Christopher at the age of 87. Their paths crossed professionally in 19843when Tim, still a young actor of 33 and with what was to be a brilliant stage and film career still in front of him, played Captain Merrick and Christopher, by then, seasoned middle aged director of 54, played Lead Director in the
Tim was 10 years old when Christopher directed the first of almost sixty episodes of 'Emergency Ward 10', broadcast live in the late 1950s and in his mid teens when he turned his hand to 'Z-Cars'. Over the next 20 years he was involved in over 60 productions on stage and screen, before asking to direct 'Jewel in the Crown.' Tim, meanwhile, had made his first tv appearance at the age of 24 as Captain Harker in 'Doctor Who : The Claws of Axos' in 1971 and then appeared on stage and screen, in over 20 productions over the next ten years and as Tim Dent in 'Glittering Prizes' and Arthur Llewelyn Davies in 'The Lost Boys.'
"been given the books at Christmas time. And my new in-laws were ex-India, Anna’s father had been a colonel, no he’d risen to the rank of colonel, but he’d been a captain in the lancers, in the Indian Army and I looked at the family photos and I found a vanished world" and "found them fascinating too because they had an alternative view to the received Empire view of our rule in India."
He found that, in relation to the proposed series based on the novels : "Ken Taylor had been asked to do six scripts, for Granada and somebody else had been asked to do the other six. I wrote to the producer, Irene Shubik, and said that I’d like to be the lead director. And she said "yes"". He later said that, when he went to see Les Foreman at Granada, he didn't blanch at the prospective £6.5 million budget and said : "Well, we've got to get some money."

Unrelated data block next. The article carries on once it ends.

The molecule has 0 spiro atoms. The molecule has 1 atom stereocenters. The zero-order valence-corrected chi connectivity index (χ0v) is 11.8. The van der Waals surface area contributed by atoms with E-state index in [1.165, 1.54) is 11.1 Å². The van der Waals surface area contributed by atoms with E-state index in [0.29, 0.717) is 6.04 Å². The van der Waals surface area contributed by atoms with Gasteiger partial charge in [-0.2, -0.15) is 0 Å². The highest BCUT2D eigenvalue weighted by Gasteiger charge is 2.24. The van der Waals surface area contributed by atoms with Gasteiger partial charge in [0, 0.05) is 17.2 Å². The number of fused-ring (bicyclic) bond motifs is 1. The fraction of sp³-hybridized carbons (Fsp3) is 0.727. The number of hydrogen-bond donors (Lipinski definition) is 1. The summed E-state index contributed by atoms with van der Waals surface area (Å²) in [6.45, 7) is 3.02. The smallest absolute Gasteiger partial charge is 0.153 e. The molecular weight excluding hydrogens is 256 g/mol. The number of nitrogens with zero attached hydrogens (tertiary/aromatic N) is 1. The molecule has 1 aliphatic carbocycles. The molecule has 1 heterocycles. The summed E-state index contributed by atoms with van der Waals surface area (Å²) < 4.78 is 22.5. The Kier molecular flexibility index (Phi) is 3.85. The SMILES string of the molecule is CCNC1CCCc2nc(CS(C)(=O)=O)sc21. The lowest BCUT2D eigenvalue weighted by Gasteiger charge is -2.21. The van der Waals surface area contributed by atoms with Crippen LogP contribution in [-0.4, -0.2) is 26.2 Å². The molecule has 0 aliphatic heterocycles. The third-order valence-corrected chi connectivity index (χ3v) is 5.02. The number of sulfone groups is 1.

He set to work and "did some spadework just finding out about what it was like in India. When they made 'Staying On' Silvio Narizzano had made that in India with Trevor Howard. And I did a report for them, Granada TV and the long and the short of it was they asked me to produce."
Starting in 1980, Christopher devoted the next three and a half years to the production. This involved three trips to India and commuting between Manchester, Delhi, Bombay, London and Simla. He explored dozens of locations and conducted hundreds of interviews. In 2016 he told Michael Billington : "I spent about four months, five months in India planning it, looking at locations, because we also had to make sure that we were going to be, because of the rains, the hot weather, we had to make sure were were going to a place where we knew we could film. Some of it was shot in Wales and quite a lot of the buildings were shot around Manchester, but nevertheless, it was extremely satisfactory, very exciting and I found working in India very exciting."
"Because we had two directors, in a way, we were able, not rest, as you might say, but nevertheless, it meant that we had time to think for ourselves."
Christopher had a formidable task in front of him and problems arose even before this first day of filming. Granada had allowed three weeks to ship over all the equipment, scenery, first aid items, lights and costumes, but problems with customs in Delhi arose when some paperwork was found to have not been filled out correctly and nine empty lorries were forced to simply sit and wait for days on end followed by four months spent shooting in India.
Return to Britain was followed by another twelve months of production before disaster struck when a fire destroyed the Botony Warehouse at the rear of Granada's studios that contained costumes, sets and props. Other delays were caused by matching up scenes shot in India with scenes shot at home, such as the scene where a character orders a cup of tea on the veranda of a house in Simla and has it served in the studio in Manchester.